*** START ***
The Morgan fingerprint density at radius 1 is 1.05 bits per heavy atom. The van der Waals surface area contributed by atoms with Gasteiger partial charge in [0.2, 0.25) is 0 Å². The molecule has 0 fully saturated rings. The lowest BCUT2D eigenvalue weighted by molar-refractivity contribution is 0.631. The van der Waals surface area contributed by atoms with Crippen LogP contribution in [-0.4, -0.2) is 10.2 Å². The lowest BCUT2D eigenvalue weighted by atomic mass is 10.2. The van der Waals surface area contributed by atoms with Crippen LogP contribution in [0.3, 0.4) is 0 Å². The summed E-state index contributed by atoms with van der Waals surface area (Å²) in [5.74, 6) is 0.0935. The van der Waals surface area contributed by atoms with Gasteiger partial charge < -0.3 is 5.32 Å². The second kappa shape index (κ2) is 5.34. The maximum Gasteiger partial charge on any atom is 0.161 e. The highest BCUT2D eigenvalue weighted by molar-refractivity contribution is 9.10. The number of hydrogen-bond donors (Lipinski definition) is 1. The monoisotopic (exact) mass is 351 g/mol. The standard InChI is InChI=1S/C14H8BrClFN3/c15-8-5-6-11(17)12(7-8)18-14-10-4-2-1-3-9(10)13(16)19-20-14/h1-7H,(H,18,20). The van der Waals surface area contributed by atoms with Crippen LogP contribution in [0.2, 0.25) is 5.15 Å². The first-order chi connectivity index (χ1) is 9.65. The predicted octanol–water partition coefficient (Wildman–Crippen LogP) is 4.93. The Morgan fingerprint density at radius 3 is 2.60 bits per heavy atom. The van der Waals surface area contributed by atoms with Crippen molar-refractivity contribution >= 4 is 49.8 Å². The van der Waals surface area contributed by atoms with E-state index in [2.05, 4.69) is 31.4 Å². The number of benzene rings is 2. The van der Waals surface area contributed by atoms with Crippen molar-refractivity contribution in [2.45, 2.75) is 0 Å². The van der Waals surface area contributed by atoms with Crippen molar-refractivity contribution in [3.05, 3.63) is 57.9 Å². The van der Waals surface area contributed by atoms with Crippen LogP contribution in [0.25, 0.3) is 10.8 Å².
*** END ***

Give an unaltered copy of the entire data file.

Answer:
The Morgan fingerprint density at radius 1 is 1.05 bits per heavy atom. The van der Waals surface area contributed by atoms with Gasteiger partial charge in [0.2, 0.25) is 0 Å². The molecule has 0 fully saturated rings. The lowest BCUT2D eigenvalue weighted by molar-refractivity contribution is 0.631. The van der Waals surface area contributed by atoms with Crippen LogP contribution in [-0.4, -0.2) is 10.2 Å². The lowest BCUT2D eigenvalue weighted by atomic mass is 10.2. The van der Waals surface area contributed by atoms with Crippen LogP contribution in [0.3, 0.4) is 0 Å². The summed E-state index contributed by atoms with van der Waals surface area (Å²) in [5.74, 6) is 0.0935. The van der Waals surface area contributed by atoms with Gasteiger partial charge < -0.3 is 5.32 Å². The second kappa shape index (κ2) is 5.34. The maximum Gasteiger partial charge on any atom is 0.161 e. The highest BCUT2D eigenvalue weighted by molar-refractivity contribution is 9.10. The number of hydrogen-bond donors (Lipinski definition) is 1. The monoisotopic (exact) mass is 351 g/mol. The standard InChI is InChI=1S/C14H8BrClFN3/c15-8-5-6-11(17)12(7-8)18-14-10-4-2-1-3-9(10)13(16)19-20-14/h1-7H,(H,18,20). The van der Waals surface area contributed by atoms with Crippen LogP contribution in [0.2, 0.25) is 5.15 Å². The first-order chi connectivity index (χ1) is 9.65. The predicted octanol–water partition coefficient (Wildman–Crippen LogP) is 4.93. The Morgan fingerprint density at radius 3 is 2.60 bits per heavy atom. The van der Waals surface area contributed by atoms with Crippen molar-refractivity contribution >= 4 is 49.8 Å². The van der Waals surface area contributed by atoms with E-state index in [2.05, 4.69) is 31.4 Å². The number of benzene rings is 2. The van der Waals surface area contributed by atoms with Crippen molar-refractivity contribution in [2.45, 2.75) is 0 Å². The van der Waals surface area contributed by atoms with Crippen molar-refractivity contribution in [3.05, 3.63) is 57.9 Å². The van der Waals surface area contributed by atoms with Crippen LogP contribution in [0.25, 0.3) is 10.8 Å².